Wood flooring is usually installed with a gap to the actual wall - this is important, because it allows for differences in expansion/contraction between the flooring and the materials used to frame the building. If you tried to make a perfect tight fit, the floor would either buckle, crack, or pull away from the wall.
The gap is typically covered with trim (...
What I would do is take up and replace that area. You should have some wood left over from install--check your attic or garage. Installers usually leave a box for repair because the color dye lot will never be the same over time. If you don't have any then remove some from a closet or under staircase or pantry. Replace that area with plywood or a flooring of ...
Are you able to put down bricks or cobblestones? Or Pre-cast concrete pavers?
Ideally you want a hard surface that won't be muddy in the rain, and will allow rainwater to drain off. It should therefore stand slightly higher than the nearest drain.
Bicycles aren't heavy, but you still want a flat base layer of compacted sand to support the pavers/bricks, ...
You should be able to buy some rectangular strips of cork from the shops that sell laminate flooring. Cut some squares and put it in the holes. This also allows the floor to expand.
I had to do this when I put some flooring up to a banister and had no neat way of putting edging over the space.
Cork expansion strips:
I got some wood putty. Then I took a piece of the laminate to Lowes and had them color match with a sample size paint. I sanded the wood putty and painted. You can't even tell unless you are right up to it. I am struggling to add a picture
To me it sounds like you over etched the slab. I have done many garages and basement floors and never had “rice” sized grain except where I was using really strong acid to pull out oil.
Usually I use a 2 part epoxy no primer and it usually fills the voids with 1 coat, their have been a few jobs where the finish was not very good and on those I just used a ...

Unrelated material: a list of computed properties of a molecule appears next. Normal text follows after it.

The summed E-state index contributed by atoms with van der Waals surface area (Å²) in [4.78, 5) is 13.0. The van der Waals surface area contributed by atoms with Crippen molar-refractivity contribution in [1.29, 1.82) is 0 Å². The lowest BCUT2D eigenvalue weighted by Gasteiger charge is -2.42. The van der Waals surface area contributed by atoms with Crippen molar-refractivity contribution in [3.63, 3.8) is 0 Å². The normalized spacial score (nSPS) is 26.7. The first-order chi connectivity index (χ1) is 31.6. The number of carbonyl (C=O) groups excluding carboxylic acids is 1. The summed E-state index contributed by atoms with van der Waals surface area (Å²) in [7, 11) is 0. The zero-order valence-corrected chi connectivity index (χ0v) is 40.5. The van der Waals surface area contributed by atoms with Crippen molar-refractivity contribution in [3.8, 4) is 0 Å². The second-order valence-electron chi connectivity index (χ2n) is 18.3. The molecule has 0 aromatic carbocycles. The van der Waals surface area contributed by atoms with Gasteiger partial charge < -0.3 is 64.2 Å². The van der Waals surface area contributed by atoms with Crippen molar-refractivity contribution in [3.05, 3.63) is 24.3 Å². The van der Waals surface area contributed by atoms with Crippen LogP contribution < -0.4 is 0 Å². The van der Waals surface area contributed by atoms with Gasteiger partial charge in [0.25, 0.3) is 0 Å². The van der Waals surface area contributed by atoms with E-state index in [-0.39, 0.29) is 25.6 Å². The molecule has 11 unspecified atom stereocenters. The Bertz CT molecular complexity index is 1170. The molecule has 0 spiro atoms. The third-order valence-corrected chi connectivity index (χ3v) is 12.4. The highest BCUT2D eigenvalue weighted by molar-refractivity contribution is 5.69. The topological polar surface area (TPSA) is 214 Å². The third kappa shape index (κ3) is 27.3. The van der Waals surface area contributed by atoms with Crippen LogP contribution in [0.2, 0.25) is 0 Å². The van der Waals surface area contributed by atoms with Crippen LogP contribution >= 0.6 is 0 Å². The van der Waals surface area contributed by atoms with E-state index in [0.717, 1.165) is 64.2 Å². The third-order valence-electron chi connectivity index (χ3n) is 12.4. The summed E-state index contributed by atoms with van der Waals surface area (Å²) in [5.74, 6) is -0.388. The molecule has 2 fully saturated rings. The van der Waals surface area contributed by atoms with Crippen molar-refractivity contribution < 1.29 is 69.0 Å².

The 3 mil (0.003 inch) thickness in the product documentation is about the same as the thickness specified for an automotive epoxy primer I worked with this summer. For comparison, I sprayed that product onto steel that was prepped with either sandblasting with 80 grit media or D/A sanding with 320 grit screen. It came out fairly smooth -- certainly there's ...
A membrane won’t be adequate. If you want ‘waterproof,’ think shower pan. Not literally but by making this area semi-vitreous, there must be a drain or drains and a slope.
If you’re trying to avoid the disaster of the previous owner, I wouldn’t recommend the travertine, unless you put in a drain.
Have you considered Saltillo tile, limestone, or another ...
Very simple. If is a door frame? Get a dremel tool and cut the bottom of the frame carefully so you can place the flooring and around the walls remove the old baseboard or place a brand new one like it was mention before to cover the small gap left by the flooring.
There's a lot of problems with this
particle board subfloor
snap-in wood flooring
Your bathroom is a wet zone. Wood floor/subfloor and water don't go together. Add in
Due to water damage I needed to repair a section of my particle board bathroom subfloor
and you have a recipe for disaster. The water will penetrate a wood floor and ...